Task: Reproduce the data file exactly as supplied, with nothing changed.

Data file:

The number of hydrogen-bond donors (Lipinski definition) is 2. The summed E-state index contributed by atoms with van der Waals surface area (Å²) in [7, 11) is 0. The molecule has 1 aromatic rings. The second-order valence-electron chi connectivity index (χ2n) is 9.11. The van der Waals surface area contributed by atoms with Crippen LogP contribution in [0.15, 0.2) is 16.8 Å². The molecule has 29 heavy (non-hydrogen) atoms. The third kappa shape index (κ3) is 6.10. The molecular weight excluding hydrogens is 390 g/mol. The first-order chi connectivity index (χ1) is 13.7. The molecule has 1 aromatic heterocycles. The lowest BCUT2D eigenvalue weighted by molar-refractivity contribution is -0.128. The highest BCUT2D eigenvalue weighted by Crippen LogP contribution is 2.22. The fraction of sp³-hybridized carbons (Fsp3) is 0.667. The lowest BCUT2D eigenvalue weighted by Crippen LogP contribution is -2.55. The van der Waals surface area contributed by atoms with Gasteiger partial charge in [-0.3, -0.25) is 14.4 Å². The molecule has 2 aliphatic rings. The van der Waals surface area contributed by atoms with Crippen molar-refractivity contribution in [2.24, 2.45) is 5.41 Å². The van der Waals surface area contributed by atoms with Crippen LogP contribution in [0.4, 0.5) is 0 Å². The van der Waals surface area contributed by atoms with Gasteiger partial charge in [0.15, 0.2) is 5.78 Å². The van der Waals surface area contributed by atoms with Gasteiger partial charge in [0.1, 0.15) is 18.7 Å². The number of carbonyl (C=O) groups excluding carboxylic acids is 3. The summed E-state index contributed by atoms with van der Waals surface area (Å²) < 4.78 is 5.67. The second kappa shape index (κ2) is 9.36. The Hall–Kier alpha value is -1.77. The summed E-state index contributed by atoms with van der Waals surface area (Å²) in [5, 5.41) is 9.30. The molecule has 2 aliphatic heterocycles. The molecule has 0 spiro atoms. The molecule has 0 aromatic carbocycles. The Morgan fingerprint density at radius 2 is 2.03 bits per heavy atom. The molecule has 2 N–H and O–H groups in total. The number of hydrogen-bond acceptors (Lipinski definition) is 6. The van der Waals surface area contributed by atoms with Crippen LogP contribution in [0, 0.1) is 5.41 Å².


The number of hydrogen-bond donors (Lipinski definition) is 2. The summed E-state index contributed by atoms with van der Waals surface area (Å²) in [7, 11) is 0. The molecule has 1 aromatic rings. The second-order valence-electron chi connectivity index (χ2n) is 9.11. The van der Waals surface area contributed by atoms with Crippen LogP contribution in [0.15, 0.2) is 16.8 Å². The molecule has 29 heavy (non-hydrogen) atoms. The third kappa shape index (κ3) is 6.10. The molecular weight excluding hydrogens is 390 g/mol. The first-order chi connectivity index (χ1) is 13.7. The molecule has 1 aromatic heterocycles. The lowest BCUT2D eigenvalue weighted by molar-refractivity contribution is -0.128. The highest BCUT2D eigenvalue weighted by Crippen LogP contribution is 2.22. The fraction of sp³-hybridized carbons (Fsp3) is 0.667. The lowest BCUT2D eigenvalue weighted by Crippen LogP contribution is -2.55. The van der Waals surface area contributed by atoms with Gasteiger partial charge in [-0.3, -0.25) is 14.4 Å². The molecule has 2 aliphatic rings. The van der Waals surface area contributed by atoms with Crippen molar-refractivity contribution in [2.24, 2.45) is 5.41 Å². The van der Waals surface area contributed by atoms with Crippen LogP contribution in [0.4, 0.5) is 0 Å². The van der Waals surface area contributed by atoms with Gasteiger partial charge in [0.15, 0.2) is 5.78 Å². The van der Waals surface area contributed by atoms with Gasteiger partial charge in [0.1, 0.15) is 18.7 Å². The number of carbonyl (C=O) groups excluding carboxylic acids is 3. The summed E-state index contributed by atoms with van der Waals surface area (Å²) < 4.78 is 5.67. The second kappa shape index (κ2) is 9.36. The Hall–Kier alpha value is -1.77. The summed E-state index contributed by atoms with van der Waals surface area (Å²) in [5, 5.41) is 9.30. The molecule has 2 aliphatic heterocycles. The molecule has 0 spiro atoms. The molecule has 0 aromatic carbocycles. The Morgan fingerprint density at radius 2 is 2.03 bits per heavy atom. The molecule has 2 N–H and O–H groups in total. The number of hydrogen-bond acceptors (Lipinski definition) is 6. The van der Waals surface area contributed by atoms with Crippen LogP contribution in [0, 0.1) is 5.41 Å².